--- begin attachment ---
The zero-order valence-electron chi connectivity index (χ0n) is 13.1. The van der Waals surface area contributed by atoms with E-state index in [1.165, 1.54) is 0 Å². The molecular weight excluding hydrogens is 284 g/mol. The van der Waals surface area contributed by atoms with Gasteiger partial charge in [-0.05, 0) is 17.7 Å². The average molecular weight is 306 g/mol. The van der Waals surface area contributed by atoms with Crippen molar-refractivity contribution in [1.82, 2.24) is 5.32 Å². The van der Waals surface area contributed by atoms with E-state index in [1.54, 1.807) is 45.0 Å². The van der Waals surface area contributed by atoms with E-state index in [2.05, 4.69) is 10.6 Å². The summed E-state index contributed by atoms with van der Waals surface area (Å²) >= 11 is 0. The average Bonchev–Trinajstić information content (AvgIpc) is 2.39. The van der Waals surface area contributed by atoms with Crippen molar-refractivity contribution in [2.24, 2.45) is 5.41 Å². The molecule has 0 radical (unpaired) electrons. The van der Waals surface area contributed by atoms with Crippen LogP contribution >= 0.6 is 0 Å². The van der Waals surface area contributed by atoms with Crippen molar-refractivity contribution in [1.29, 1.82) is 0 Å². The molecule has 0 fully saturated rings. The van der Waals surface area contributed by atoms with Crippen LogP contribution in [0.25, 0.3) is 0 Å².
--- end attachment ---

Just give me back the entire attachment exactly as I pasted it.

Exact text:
The zero-order valence-electron chi connectivity index (χ0n) is 13.1. The van der Waals surface area contributed by atoms with E-state index in [1.165, 1.54) is 0 Å². The molecular weight excluding hydrogens is 284 g/mol. The van der Waals surface area contributed by atoms with Gasteiger partial charge in [-0.05, 0) is 17.7 Å². The average molecular weight is 306 g/mol. The van der Waals surface area contributed by atoms with Crippen molar-refractivity contribution in [1.82, 2.24) is 5.32 Å². The van der Waals surface area contributed by atoms with E-state index in [1.54, 1.807) is 45.0 Å². The van der Waals surface area contributed by atoms with E-state index in [2.05, 4.69) is 10.6 Å². The summed E-state index contributed by atoms with van der Waals surface area (Å²) >= 11 is 0. The average Bonchev–Trinajstić information content (AvgIpc) is 2.39. The van der Waals surface area contributed by atoms with Crippen molar-refractivity contribution in [2.24, 2.45) is 5.41 Å². The molecule has 0 radical (unpaired) electrons. The van der Waals surface area contributed by atoms with Crippen LogP contribution >= 0.6 is 0 Å². The van der Waals surface area contributed by atoms with Crippen molar-refractivity contribution in [1.29, 1.82) is 0 Å². The molecule has 0 fully saturated rings. The van der Waals surface area contributed by atoms with Crippen LogP contribution in [0.25, 0.3) is 0 Å².